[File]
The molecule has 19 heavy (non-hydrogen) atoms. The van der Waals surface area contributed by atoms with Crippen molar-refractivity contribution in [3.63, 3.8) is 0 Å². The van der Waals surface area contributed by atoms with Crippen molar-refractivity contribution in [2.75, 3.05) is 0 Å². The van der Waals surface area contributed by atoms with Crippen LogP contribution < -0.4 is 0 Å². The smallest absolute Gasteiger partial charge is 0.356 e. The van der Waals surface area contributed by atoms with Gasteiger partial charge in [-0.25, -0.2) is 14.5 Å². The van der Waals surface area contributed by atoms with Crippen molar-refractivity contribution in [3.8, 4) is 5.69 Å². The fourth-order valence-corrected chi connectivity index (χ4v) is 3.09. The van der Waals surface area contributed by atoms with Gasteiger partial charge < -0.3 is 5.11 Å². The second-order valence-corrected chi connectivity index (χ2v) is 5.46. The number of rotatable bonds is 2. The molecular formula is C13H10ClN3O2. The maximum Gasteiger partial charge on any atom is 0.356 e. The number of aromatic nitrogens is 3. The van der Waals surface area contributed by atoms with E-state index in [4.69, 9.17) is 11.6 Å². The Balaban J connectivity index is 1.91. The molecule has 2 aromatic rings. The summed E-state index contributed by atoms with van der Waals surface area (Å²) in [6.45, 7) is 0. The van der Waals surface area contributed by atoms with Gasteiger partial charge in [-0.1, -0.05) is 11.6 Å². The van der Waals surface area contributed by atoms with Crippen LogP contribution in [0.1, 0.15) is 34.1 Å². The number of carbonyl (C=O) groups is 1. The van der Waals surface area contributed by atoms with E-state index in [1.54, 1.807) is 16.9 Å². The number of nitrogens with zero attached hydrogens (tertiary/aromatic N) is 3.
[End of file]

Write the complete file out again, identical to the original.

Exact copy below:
The molecule has 19 heavy (non-hydrogen) atoms. The van der Waals surface area contributed by atoms with Crippen molar-refractivity contribution in [3.63, 3.8) is 0 Å². The van der Waals surface area contributed by atoms with Crippen molar-refractivity contribution in [2.75, 3.05) is 0 Å². The van der Waals surface area contributed by atoms with Crippen LogP contribution < -0.4 is 0 Å². The smallest absolute Gasteiger partial charge is 0.356 e. The van der Waals surface area contributed by atoms with Gasteiger partial charge in [-0.25, -0.2) is 14.5 Å². The van der Waals surface area contributed by atoms with Crippen molar-refractivity contribution in [3.8, 4) is 5.69 Å². The fourth-order valence-corrected chi connectivity index (χ4v) is 3.09. The van der Waals surface area contributed by atoms with Gasteiger partial charge < -0.3 is 5.11 Å². The second-order valence-corrected chi connectivity index (χ2v) is 5.46. The number of rotatable bonds is 2. The molecular formula is C13H10ClN3O2. The maximum Gasteiger partial charge on any atom is 0.356 e. The number of aromatic nitrogens is 3. The van der Waals surface area contributed by atoms with E-state index in [4.69, 9.17) is 11.6 Å². The Balaban J connectivity index is 1.91. The molecule has 2 aromatic rings. The summed E-state index contributed by atoms with van der Waals surface area (Å²) in [6.45, 7) is 0. The van der Waals surface area contributed by atoms with Gasteiger partial charge in [-0.1, -0.05) is 11.6 Å². The van der Waals surface area contributed by atoms with Crippen LogP contribution in [0.1, 0.15) is 34.1 Å². The number of carbonyl (C=O) groups is 1. The van der Waals surface area contributed by atoms with E-state index in [1.54, 1.807) is 16.9 Å². The number of nitrogens with zero attached hydrogens (tertiary/aromatic N) is 3.